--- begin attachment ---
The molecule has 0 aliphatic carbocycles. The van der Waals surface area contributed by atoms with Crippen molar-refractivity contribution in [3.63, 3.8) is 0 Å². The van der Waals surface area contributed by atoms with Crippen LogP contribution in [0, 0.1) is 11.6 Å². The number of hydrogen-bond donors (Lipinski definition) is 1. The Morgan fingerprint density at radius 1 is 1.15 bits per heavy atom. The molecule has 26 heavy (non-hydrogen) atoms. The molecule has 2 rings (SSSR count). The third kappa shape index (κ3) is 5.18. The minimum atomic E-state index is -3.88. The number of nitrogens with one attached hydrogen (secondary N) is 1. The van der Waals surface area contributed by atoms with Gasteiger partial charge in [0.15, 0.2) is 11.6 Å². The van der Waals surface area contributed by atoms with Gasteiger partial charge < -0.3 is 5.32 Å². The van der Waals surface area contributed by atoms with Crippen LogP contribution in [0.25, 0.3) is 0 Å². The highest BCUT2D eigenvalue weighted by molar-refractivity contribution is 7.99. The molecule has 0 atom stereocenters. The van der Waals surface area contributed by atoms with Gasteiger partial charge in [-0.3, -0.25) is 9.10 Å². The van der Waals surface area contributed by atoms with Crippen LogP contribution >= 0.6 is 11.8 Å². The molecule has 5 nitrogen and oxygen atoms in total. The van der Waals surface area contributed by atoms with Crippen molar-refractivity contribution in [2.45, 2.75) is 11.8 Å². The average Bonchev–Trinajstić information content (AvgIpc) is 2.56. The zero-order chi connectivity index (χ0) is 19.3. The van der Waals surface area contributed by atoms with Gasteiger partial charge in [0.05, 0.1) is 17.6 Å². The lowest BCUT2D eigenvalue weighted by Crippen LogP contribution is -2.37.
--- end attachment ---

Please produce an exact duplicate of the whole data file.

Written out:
The molecule has 0 aliphatic carbocycles. The van der Waals surface area contributed by atoms with Crippen molar-refractivity contribution in [3.63, 3.8) is 0 Å². The van der Waals surface area contributed by atoms with Crippen LogP contribution in [0, 0.1) is 11.6 Å². The number of hydrogen-bond donors (Lipinski definition) is 1. The Morgan fingerprint density at radius 1 is 1.15 bits per heavy atom. The molecule has 26 heavy (non-hydrogen) atoms. The molecule has 2 rings (SSSR count). The third kappa shape index (κ3) is 5.18. The minimum atomic E-state index is -3.88. The number of nitrogens with one attached hydrogen (secondary N) is 1. The van der Waals surface area contributed by atoms with Gasteiger partial charge in [0.15, 0.2) is 11.6 Å². The van der Waals surface area contributed by atoms with Gasteiger partial charge < -0.3 is 5.32 Å². The van der Waals surface area contributed by atoms with Crippen LogP contribution in [0.25, 0.3) is 0 Å². The highest BCUT2D eigenvalue weighted by molar-refractivity contribution is 7.99. The molecule has 0 atom stereocenters. The van der Waals surface area contributed by atoms with Gasteiger partial charge in [-0.3, -0.25) is 9.10 Å². The van der Waals surface area contributed by atoms with Crippen LogP contribution >= 0.6 is 11.8 Å². The molecule has 5 nitrogen and oxygen atoms in total. The van der Waals surface area contributed by atoms with Crippen molar-refractivity contribution in [2.45, 2.75) is 11.8 Å². The average Bonchev–Trinajstić information content (AvgIpc) is 2.56. The zero-order chi connectivity index (χ0) is 19.3. The van der Waals surface area contributed by atoms with Gasteiger partial charge in [0.05, 0.1) is 17.6 Å². The lowest BCUT2D eigenvalue weighted by Crippen LogP contribution is -2.37.